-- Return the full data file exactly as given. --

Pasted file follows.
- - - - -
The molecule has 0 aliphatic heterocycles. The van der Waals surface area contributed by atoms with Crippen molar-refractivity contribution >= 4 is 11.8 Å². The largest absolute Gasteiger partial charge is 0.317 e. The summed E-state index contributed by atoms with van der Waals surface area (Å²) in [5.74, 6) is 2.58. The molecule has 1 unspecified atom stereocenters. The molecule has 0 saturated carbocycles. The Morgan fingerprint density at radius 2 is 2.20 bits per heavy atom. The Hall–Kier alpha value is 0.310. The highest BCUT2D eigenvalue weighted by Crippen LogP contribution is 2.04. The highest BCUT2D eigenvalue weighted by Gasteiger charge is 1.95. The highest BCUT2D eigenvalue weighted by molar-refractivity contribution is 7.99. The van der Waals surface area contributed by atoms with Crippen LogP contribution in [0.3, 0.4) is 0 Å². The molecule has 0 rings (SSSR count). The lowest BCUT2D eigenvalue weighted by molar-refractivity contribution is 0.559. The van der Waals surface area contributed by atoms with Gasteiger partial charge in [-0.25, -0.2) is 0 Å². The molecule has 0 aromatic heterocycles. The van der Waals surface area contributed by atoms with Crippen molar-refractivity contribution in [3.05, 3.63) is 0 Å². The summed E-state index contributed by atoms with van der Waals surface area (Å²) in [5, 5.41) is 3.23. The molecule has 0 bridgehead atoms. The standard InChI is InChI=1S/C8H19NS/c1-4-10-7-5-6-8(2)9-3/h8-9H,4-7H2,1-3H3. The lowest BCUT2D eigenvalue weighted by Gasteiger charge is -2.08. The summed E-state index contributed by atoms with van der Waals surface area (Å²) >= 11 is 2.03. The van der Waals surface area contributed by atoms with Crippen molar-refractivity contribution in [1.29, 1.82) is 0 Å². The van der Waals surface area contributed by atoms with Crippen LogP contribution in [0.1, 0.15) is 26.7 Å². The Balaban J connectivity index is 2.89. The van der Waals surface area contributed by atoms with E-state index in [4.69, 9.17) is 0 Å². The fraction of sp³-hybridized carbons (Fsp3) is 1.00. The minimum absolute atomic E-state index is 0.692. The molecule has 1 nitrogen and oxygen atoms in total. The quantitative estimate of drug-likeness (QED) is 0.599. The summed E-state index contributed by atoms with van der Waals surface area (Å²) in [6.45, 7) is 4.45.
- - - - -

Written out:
The molecule has 0 aliphatic heterocycles. The van der Waals surface area contributed by atoms with Crippen molar-refractivity contribution >= 4 is 11.8 Å². The largest absolute Gasteiger partial charge is 0.317 e. The summed E-state index contributed by atoms with van der Waals surface area (Å²) in [5.74, 6) is 2.58. The molecule has 1 unspecified atom stereocenters. The molecule has 0 saturated carbocycles. The Morgan fingerprint density at radius 2 is 2.20 bits per heavy atom. The Hall–Kier alpha value is 0.310. The highest BCUT2D eigenvalue weighted by Crippen LogP contribution is 2.04. The highest BCUT2D eigenvalue weighted by Gasteiger charge is 1.95. The highest BCUT2D eigenvalue weighted by molar-refractivity contribution is 7.99. The van der Waals surface area contributed by atoms with Crippen LogP contribution in [0.3, 0.4) is 0 Å². The molecule has 0 rings (SSSR count). The lowest BCUT2D eigenvalue weighted by molar-refractivity contribution is 0.559. The van der Waals surface area contributed by atoms with Gasteiger partial charge in [-0.25, -0.2) is 0 Å². The molecule has 0 aromatic heterocycles. The van der Waals surface area contributed by atoms with Crippen molar-refractivity contribution in [3.05, 3.63) is 0 Å². The summed E-state index contributed by atoms with van der Waals surface area (Å²) in [5, 5.41) is 3.23. The molecule has 0 bridgehead atoms. The standard InChI is InChI=1S/C8H19NS/c1-4-10-7-5-6-8(2)9-3/h8-9H,4-7H2,1-3H3. The lowest BCUT2D eigenvalue weighted by Gasteiger charge is -2.08. The summed E-state index contributed by atoms with van der Waals surface area (Å²) >= 11 is 2.03. The van der Waals surface area contributed by atoms with Crippen molar-refractivity contribution in [1.29, 1.82) is 0 Å². The van der Waals surface area contributed by atoms with Crippen LogP contribution in [0.1, 0.15) is 26.7 Å². The Balaban J connectivity index is 2.89. The van der Waals surface area contributed by atoms with E-state index in [4.69, 9.17) is 0 Å². The fraction of sp³-hybridized carbons (Fsp3) is 1.00. The minimum absolute atomic E-state index is 0.692. The molecule has 1 nitrogen and oxygen atoms in total. The quantitative estimate of drug-likeness (QED) is 0.599. The summed E-state index contributed by atoms with van der Waals surface area (Å²) in [6.45, 7) is 4.45.